Fighting back neglect takes action. But thankfully, it’s not that difficult. Entropy increases over time; chaos creeps in. We need to push back against the chaos to preserve what is good: pull the weeds in the garden, replace the roof when it gets weathered, make sure the gutters are conducting the water away from the house, and so forth. Likewise, Christianity is composed in large part of simply showing up and doing the stuff that is necessary to keep us close to Jesus: set aside Sunday mornings and force yourself to attend worship (even if you don’t “feel” like it), put down your smartphone long enough to pick up a Bible, take all those worries that swirl around in your head and give them to God as a prayer. Granted: worship is not always exciting—maybe not even some of the time. But neither is jogging or walking on a treadmill. And both will save your life.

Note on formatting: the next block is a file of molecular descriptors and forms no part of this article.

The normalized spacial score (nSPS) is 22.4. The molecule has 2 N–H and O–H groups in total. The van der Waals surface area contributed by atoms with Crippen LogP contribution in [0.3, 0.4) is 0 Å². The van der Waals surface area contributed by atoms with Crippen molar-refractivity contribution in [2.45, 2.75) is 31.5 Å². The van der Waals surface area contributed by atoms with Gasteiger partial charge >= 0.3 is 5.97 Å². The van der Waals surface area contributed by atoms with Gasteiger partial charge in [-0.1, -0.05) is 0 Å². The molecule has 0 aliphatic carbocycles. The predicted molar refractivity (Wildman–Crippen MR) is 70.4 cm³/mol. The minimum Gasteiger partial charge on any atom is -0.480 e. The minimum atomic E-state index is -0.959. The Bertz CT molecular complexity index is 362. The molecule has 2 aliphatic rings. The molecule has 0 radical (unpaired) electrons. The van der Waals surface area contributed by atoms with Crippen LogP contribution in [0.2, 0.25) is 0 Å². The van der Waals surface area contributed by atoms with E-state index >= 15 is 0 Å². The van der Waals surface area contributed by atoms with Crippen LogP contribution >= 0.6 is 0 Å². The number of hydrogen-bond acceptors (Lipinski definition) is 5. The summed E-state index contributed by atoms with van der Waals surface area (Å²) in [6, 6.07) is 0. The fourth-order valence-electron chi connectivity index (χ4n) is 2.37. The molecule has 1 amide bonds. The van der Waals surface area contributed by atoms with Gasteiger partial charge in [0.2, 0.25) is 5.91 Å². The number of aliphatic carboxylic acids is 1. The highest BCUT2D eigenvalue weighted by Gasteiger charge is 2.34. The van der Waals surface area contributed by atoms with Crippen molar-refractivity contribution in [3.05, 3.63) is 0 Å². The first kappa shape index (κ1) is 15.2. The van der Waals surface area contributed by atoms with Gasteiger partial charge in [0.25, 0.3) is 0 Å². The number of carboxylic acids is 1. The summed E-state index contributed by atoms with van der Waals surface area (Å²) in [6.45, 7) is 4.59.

There’s an old saying that I heard long ago: If you hang out in a barber shop long enough, you’re going to get a haircut. The original intent behind that aphorism is a warning about what company you keep: if you spend time in a bar, for instance, you’re going to eventually drink. But that saying has a positive side, too. If you put yourself in a position where you will meet Jesus, you eventually will. If you spend time among Christians, if you go to worship, if you read a Bible, if you ask God to be real, if you put yourself in the path of God, it will happen for you. You will catch the bug.